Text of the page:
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A Small World

A Small World
June 8, 2006

Of the many ways to educate international students, Fairleigh Dickinson University may have a new approach -- and one that experts on international higher education say is worth watching.

The New Jersey university has just won approval from British Columbia to open a degree-granting campus in Vancouver. Students who enroll there won't be American or Canadian, but will be from other countries, primarily in Asia. Fairleigh Dickinson believes that there is a market of students who want an American-style education in North America who will find it attractive in many ways to be outside the United States. And the university can educate them for substantially less money than would be possible in New Jersey -- while still earning money on the arrangement.

A few American institutions, most notably the University of Phoenix or institutions in New York State along the Canadian border, do try to go after the Canadian market. And many American colleges have campuses abroad, either for their own students' foreign study (Fairleigh Dickinson has such a campus in Britain) or for foreign students (a number of universities have set up shop in Qatar to educate Middle Eastern students). But the Fairleigh Dickinson approach is unusual in that it uses Canada as a setting to educate others. A spokesman for the Association of Universities and Colleges of Canada said that he didn't know of any other college trying Fairleigh Dickinson's type of arrangement, and that it was too new for his group to be sure of its impact.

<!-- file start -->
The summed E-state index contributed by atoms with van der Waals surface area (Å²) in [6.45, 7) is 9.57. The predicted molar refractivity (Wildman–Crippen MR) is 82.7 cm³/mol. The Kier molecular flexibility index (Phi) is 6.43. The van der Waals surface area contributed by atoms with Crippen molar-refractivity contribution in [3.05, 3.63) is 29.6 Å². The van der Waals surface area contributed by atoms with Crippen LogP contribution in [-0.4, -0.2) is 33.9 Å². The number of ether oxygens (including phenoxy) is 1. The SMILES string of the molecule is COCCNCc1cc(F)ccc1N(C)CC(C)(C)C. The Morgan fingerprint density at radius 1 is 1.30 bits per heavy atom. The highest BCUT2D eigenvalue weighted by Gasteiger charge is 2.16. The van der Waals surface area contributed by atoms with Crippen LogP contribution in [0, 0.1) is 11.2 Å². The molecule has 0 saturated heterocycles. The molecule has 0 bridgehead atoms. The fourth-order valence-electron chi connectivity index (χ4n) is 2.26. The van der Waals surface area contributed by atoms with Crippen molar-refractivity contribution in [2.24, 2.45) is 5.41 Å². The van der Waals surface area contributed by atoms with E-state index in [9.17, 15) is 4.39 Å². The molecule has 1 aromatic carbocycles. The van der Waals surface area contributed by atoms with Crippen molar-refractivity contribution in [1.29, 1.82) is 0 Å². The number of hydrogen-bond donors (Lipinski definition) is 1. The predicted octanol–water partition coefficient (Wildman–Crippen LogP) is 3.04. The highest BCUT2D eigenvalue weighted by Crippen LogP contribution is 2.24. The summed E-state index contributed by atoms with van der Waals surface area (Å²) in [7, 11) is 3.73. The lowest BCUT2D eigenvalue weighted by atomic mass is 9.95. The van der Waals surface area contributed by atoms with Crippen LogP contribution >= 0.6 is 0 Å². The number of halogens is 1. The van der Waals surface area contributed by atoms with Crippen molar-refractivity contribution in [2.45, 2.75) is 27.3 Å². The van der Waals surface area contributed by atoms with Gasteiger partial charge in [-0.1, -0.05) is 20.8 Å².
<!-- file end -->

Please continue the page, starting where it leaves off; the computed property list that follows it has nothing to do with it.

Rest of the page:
"We don't believe in academic colonialism," said J. Michael Adams, president of Fairleigh Dickinson. But the approach -- four years in the making and following an extensive review from British Columbia officials -- represents a different way for American colleges to fulfill "a global mission," Adams said.

Philip G. Altbach, director of the Center for International Higher Education, at Boston College, said he found the approach "very significant" as it might be a way for many colleges to enter the market for Asian students. Vancouver may provide a setting where Asian students can have less expensive access to American education, avoid the difficulties of obtaining visas to the U.S., and experience a range of Asian cultures in a city that is notably international. "For a lot of students from Asia, going to Vancouver may be like never leaving Asia," he said.

Adams said that about 12 percent of students at Fairleigh Dickinson today are from abroad, and that he doesn't want that number to shrink because of the creation of the Vancouver campus, and possibly others along the same model. But he and others at Fairleigh Dickinson said that a number of factors make it possible for the university to attract foreign students if it leaves New Jersey:

  • Cost. Tuition for two semesters at Vancouver will run about $16,000, compared to nearly $24,000 in New Jersey. That's because the Canadian campus will not have athletic facilities or dormitories. Students will also save on housing through programs that will place them with families in the region -- generally from their home countries -- who rent rooms out and provide home-cooked meals.
  • Visas. Even with improvements in the system in the last year, many students from Asia report difficulty in obtaining visas to come to the United States. And others can obtain visas but don't want to study in the U.S.  "Many are not comfortable or feel that they are not going to be welcomed," said Christopher Capuano, a psychology professor who is leading the effort to create the new campus.